- echo -e "\e[0Ksection_end:`date +%s`:my_first_section\r\e[0K"

The escape syntax may differ depending on the shell that your runner uses. For example if it is using Zsh, you may need to escape the special characters with \\e or \\r.

In the example above:

  • date +%s: Command that produces the Unix timestamp (for example 1560896352).
  • my_first_section: The name given to the section. The name can only be composed of letters, numbers, and the _, ., or - characters.
  • \r\e[0K: Escape sequence that prevents the section markers from displaying in the rendered (colored) job log. They are displayed when viewing the raw job log, accessed in the upper-right corner of the job log by selecting Show complete raw ().
    • \r: carriage return (returns the cursor to the start of the line).
    • \e[0K: ANSI escape code to clear the line from the cursor position to the end of the line. (\e[K alone does not work; the 0 must be included).

Sample raw job log:

\e[0Ksection_start:1560896352:my_first_section\r\e[0KHeader of the 1st collapsible section
this line should be hidden when collapsed
\e[0Ksection_end:1560896353:my_first_section\r\e[0K

Sample job console log:

Custom collapsible sections

Use a script to improve display of collapsible sections

To remove the echo statements that create the section markers from the job output, you can move the job contents to a script file and invoke it from the job:

  1. Create a script that can handle the section headers. For example:

    # function for starting the section
    function section_start () {
      local section_title="${1}"
      local section_description="${2:-$section_title}"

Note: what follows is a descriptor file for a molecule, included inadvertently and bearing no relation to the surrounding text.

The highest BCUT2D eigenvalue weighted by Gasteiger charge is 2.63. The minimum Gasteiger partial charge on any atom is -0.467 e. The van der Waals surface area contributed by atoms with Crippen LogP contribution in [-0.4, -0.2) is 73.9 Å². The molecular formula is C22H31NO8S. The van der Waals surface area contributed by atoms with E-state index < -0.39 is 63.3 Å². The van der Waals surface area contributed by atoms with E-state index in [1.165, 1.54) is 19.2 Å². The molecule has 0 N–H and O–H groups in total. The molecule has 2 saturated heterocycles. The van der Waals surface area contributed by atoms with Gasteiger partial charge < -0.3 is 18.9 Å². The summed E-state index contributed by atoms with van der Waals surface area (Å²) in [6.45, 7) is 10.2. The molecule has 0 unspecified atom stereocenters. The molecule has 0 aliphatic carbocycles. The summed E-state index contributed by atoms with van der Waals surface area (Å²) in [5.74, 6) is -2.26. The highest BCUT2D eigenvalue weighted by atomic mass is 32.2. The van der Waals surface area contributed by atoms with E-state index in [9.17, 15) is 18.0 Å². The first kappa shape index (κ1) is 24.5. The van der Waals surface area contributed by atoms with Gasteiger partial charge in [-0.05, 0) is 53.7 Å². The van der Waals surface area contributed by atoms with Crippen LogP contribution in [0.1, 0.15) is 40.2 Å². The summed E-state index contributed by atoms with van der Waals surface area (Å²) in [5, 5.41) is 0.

echo -e "section_start:`date +%s`:${section_title}[collapsed=true]\r\e[0K${section_description}"
    }
    
    # Function for ending the section
    function section_end () {
      local section_title="${1}"
    
      echo -e "section_end:`date +%s`:${section_title}\r\e[0K"
    }
    
    # Create sections
    section_start "my_first_section" "Header of the 1st collapsible section"
    
    echo "this line should be hidden when collapsed"
    
    section_end "my_first_section"
    
    # Repeat as required
    
  2. Add the script to the .gitlab-ci.yml file:

    job:
      script:
        - source script.sh
    

Pre-collapse sections

You can make the job log automatically collapse collapsible sections by adding the collapsed option to the section start. Add [collapsed=true] after the section name and before the \r. The section end marker remains unchanged:

  • Section start marker with [collapsed=true]: \e[0Ksection_start:UNIX_TIMESTAMP:SECTION_NAME[collapsed=true]\r\e[0K + TEXT_OF_SECTION_HEADER
  • Section end marker (unchanged): \e[0Ksection_end:UNIX_TIMESTAMP:SECTION_NAME\r\e[0K